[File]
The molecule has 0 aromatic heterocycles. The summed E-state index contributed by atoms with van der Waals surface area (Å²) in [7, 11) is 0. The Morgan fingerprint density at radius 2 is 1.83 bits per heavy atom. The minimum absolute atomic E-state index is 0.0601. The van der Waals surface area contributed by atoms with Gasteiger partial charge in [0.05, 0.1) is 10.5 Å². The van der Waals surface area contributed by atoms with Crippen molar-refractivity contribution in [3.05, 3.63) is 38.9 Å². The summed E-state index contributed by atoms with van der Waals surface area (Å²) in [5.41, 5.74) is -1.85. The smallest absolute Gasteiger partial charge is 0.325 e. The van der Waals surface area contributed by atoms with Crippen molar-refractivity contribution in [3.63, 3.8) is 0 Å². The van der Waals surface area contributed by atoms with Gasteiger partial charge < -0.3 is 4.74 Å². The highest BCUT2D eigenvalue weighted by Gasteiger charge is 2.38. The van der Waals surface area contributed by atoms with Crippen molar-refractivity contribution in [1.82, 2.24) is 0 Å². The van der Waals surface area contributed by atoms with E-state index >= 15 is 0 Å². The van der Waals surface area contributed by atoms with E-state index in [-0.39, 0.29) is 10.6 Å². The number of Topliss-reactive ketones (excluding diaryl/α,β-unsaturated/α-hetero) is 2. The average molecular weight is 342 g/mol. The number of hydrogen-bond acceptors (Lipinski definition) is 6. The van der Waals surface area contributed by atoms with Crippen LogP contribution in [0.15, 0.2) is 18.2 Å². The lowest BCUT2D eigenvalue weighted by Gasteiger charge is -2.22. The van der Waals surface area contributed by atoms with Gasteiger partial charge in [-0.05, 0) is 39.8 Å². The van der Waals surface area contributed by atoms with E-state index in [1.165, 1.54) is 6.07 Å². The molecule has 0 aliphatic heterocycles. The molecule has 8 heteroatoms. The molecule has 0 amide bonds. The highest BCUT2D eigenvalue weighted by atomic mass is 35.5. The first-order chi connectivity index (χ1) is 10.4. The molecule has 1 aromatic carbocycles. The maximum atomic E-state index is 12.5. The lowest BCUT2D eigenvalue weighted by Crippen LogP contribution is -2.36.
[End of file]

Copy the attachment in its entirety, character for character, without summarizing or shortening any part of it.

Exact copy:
The molecule has 0 aromatic heterocycles. The summed E-state index contributed by atoms with van der Waals surface area (Å²) in [7, 11) is 0. The Morgan fingerprint density at radius 2 is 1.83 bits per heavy atom. The minimum absolute atomic E-state index is 0.0601. The van der Waals surface area contributed by atoms with Gasteiger partial charge in [0.05, 0.1) is 10.5 Å². The van der Waals surface area contributed by atoms with Crippen molar-refractivity contribution in [3.05, 3.63) is 38.9 Å². The summed E-state index contributed by atoms with van der Waals surface area (Å²) in [5.41, 5.74) is -1.85. The smallest absolute Gasteiger partial charge is 0.325 e. The van der Waals surface area contributed by atoms with Crippen molar-refractivity contribution in [3.63, 3.8) is 0 Å². The van der Waals surface area contributed by atoms with Gasteiger partial charge < -0.3 is 4.74 Å². The highest BCUT2D eigenvalue weighted by Gasteiger charge is 2.38. The van der Waals surface area contributed by atoms with Crippen molar-refractivity contribution in [1.82, 2.24) is 0 Å². The van der Waals surface area contributed by atoms with E-state index >= 15 is 0 Å². The van der Waals surface area contributed by atoms with E-state index in [-0.39, 0.29) is 10.6 Å². The number of Topliss-reactive ketones (excluding diaryl/α,β-unsaturated/α-hetero) is 2. The average molecular weight is 342 g/mol. The number of hydrogen-bond acceptors (Lipinski definition) is 6. The van der Waals surface area contributed by atoms with Crippen LogP contribution in [0.15, 0.2) is 18.2 Å². The lowest BCUT2D eigenvalue weighted by Gasteiger charge is -2.22. The van der Waals surface area contributed by atoms with Gasteiger partial charge in [-0.05, 0) is 39.8 Å². The van der Waals surface area contributed by atoms with E-state index in [1.165, 1.54) is 6.07 Å². The molecule has 0 aliphatic heterocycles. The molecule has 8 heteroatoms. The molecule has 0 amide bonds. The highest BCUT2D eigenvalue weighted by atomic mass is 35.5. The first-order chi connectivity index (χ1) is 10.4. The molecule has 1 aromatic carbocycles. The maximum atomic E-state index is 12.5. The lowest BCUT2D eigenvalue weighted by Crippen LogP contribution is -2.36.